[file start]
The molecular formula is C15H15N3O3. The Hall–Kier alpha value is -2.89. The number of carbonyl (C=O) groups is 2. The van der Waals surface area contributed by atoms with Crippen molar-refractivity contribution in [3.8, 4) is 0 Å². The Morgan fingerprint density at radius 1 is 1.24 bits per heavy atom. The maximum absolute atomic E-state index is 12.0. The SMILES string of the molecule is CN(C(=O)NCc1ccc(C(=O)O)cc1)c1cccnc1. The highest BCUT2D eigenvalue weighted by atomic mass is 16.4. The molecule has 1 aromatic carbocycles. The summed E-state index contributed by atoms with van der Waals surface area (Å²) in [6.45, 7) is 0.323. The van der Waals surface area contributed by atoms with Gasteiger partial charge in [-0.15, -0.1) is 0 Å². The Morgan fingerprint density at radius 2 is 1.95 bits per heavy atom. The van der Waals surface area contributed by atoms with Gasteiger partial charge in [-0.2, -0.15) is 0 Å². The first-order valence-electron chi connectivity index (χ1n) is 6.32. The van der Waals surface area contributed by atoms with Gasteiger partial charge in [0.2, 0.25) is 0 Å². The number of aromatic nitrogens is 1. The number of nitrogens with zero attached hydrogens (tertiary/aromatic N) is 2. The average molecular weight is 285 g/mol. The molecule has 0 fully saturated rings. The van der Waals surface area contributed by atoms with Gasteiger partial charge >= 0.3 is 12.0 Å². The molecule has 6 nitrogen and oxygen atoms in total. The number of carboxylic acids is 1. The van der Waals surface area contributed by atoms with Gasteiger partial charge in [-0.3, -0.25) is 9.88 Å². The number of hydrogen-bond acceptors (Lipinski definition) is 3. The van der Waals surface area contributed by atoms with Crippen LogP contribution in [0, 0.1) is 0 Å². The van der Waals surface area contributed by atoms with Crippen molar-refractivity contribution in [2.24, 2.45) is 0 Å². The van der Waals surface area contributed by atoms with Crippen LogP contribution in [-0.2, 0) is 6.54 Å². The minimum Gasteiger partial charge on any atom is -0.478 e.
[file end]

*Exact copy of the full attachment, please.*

The molecular formula is C15H15N3O3. The Hall–Kier alpha value is -2.89. The number of carbonyl (C=O) groups is 2. The van der Waals surface area contributed by atoms with Crippen molar-refractivity contribution in [3.8, 4) is 0 Å². The Morgan fingerprint density at radius 1 is 1.24 bits per heavy atom. The maximum absolute atomic E-state index is 12.0. The SMILES string of the molecule is CN(C(=O)NCc1ccc(C(=O)O)cc1)c1cccnc1. The highest BCUT2D eigenvalue weighted by atomic mass is 16.4. The molecule has 1 aromatic carbocycles. The summed E-state index contributed by atoms with van der Waals surface area (Å²) in [6.45, 7) is 0.323. The van der Waals surface area contributed by atoms with Gasteiger partial charge in [-0.15, -0.1) is 0 Å². The Morgan fingerprint density at radius 2 is 1.95 bits per heavy atom. The van der Waals surface area contributed by atoms with Gasteiger partial charge in [-0.2, -0.15) is 0 Å². The first-order valence-electron chi connectivity index (χ1n) is 6.32. The van der Waals surface area contributed by atoms with Gasteiger partial charge in [0.2, 0.25) is 0 Å². The number of aromatic nitrogens is 1. The number of nitrogens with zero attached hydrogens (tertiary/aromatic N) is 2. The average molecular weight is 285 g/mol. The molecule has 0 fully saturated rings. The van der Waals surface area contributed by atoms with Gasteiger partial charge >= 0.3 is 12.0 Å². The molecule has 6 nitrogen and oxygen atoms in total. The number of carboxylic acids is 1. The van der Waals surface area contributed by atoms with Gasteiger partial charge in [-0.3, -0.25) is 9.88 Å². The number of hydrogen-bond acceptors (Lipinski definition) is 3. The van der Waals surface area contributed by atoms with Crippen LogP contribution in [0, 0.1) is 0 Å². The van der Waals surface area contributed by atoms with Crippen molar-refractivity contribution in [2.24, 2.45) is 0 Å². The van der Waals surface area contributed by atoms with Crippen LogP contribution in [-0.2, 0) is 6.54 Å². The minimum Gasteiger partial charge on any atom is -0.478 e.